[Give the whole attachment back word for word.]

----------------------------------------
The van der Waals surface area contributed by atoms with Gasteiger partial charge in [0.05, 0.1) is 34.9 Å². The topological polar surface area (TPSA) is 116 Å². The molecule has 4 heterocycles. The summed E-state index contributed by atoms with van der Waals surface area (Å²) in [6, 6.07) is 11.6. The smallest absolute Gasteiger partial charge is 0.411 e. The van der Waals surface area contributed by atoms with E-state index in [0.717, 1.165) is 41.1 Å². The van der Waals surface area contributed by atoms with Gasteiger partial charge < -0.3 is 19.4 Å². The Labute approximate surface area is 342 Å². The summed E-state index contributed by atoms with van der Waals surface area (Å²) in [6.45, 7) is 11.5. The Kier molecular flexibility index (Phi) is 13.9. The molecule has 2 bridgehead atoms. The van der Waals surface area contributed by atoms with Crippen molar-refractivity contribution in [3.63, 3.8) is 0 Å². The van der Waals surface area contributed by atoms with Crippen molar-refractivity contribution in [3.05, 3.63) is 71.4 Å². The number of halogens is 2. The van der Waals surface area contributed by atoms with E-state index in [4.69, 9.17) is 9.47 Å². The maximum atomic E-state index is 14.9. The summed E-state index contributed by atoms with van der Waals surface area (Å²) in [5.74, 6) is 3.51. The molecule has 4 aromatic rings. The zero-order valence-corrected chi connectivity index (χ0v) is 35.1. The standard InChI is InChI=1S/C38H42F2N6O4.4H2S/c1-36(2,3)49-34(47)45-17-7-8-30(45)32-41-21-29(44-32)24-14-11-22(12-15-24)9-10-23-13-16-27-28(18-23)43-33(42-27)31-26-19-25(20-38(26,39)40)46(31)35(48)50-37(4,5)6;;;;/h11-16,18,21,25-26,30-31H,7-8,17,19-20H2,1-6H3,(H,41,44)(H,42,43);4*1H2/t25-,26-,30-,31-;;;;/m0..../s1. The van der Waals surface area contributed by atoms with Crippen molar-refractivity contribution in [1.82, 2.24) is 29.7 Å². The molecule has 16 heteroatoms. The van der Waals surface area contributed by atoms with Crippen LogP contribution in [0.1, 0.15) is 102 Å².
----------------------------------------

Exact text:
The van der Waals surface area contributed by atoms with Gasteiger partial charge in [0.05, 0.1) is 34.9 Å². The topological polar surface area (TPSA) is 116 Å². The molecule has 4 heterocycles. The summed E-state index contributed by atoms with van der Waals surface area (Å²) in [6, 6.07) is 11.6. The smallest absolute Gasteiger partial charge is 0.411 e. The van der Waals surface area contributed by atoms with E-state index in [0.717, 1.165) is 41.1 Å². The van der Waals surface area contributed by atoms with Gasteiger partial charge < -0.3 is 19.4 Å². The Labute approximate surface area is 342 Å². The summed E-state index contributed by atoms with van der Waals surface area (Å²) in [6.45, 7) is 11.5. The Kier molecular flexibility index (Phi) is 13.9. The molecule has 2 bridgehead atoms. The van der Waals surface area contributed by atoms with Crippen molar-refractivity contribution in [3.63, 3.8) is 0 Å². The van der Waals surface area contributed by atoms with Crippen molar-refractivity contribution in [3.05, 3.63) is 71.4 Å². The number of halogens is 2. The van der Waals surface area contributed by atoms with E-state index in [4.69, 9.17) is 9.47 Å². The maximum atomic E-state index is 14.9. The summed E-state index contributed by atoms with van der Waals surface area (Å²) in [5.74, 6) is 3.51. The molecule has 4 aromatic rings. The zero-order valence-corrected chi connectivity index (χ0v) is 35.1. The standard InChI is InChI=1S/C38H42F2N6O4.4H2S/c1-36(2,3)49-34(47)45-17-7-8-30(45)32-41-21-29(44-32)24-14-11-22(12-15-24)9-10-23-13-16-27-28(18-23)43-33(42-27)31-26-19-25(20-38(26,39)40)46(31)35(48)50-37(4,5)6;;;;/h11-16,18,21,25-26,30-31H,7-8,17,19-20H2,1-6H3,(H,41,44)(H,42,43);4*1H2/t25-,26-,30-,31-;;;;/m0..../s1. The van der Waals surface area contributed by atoms with Crippen molar-refractivity contribution in [1.82, 2.24) is 29.7 Å². The molecule has 16 heteroatoms. The van der Waals surface area contributed by atoms with Crippen LogP contribution in [0.1, 0.15) is 102 Å².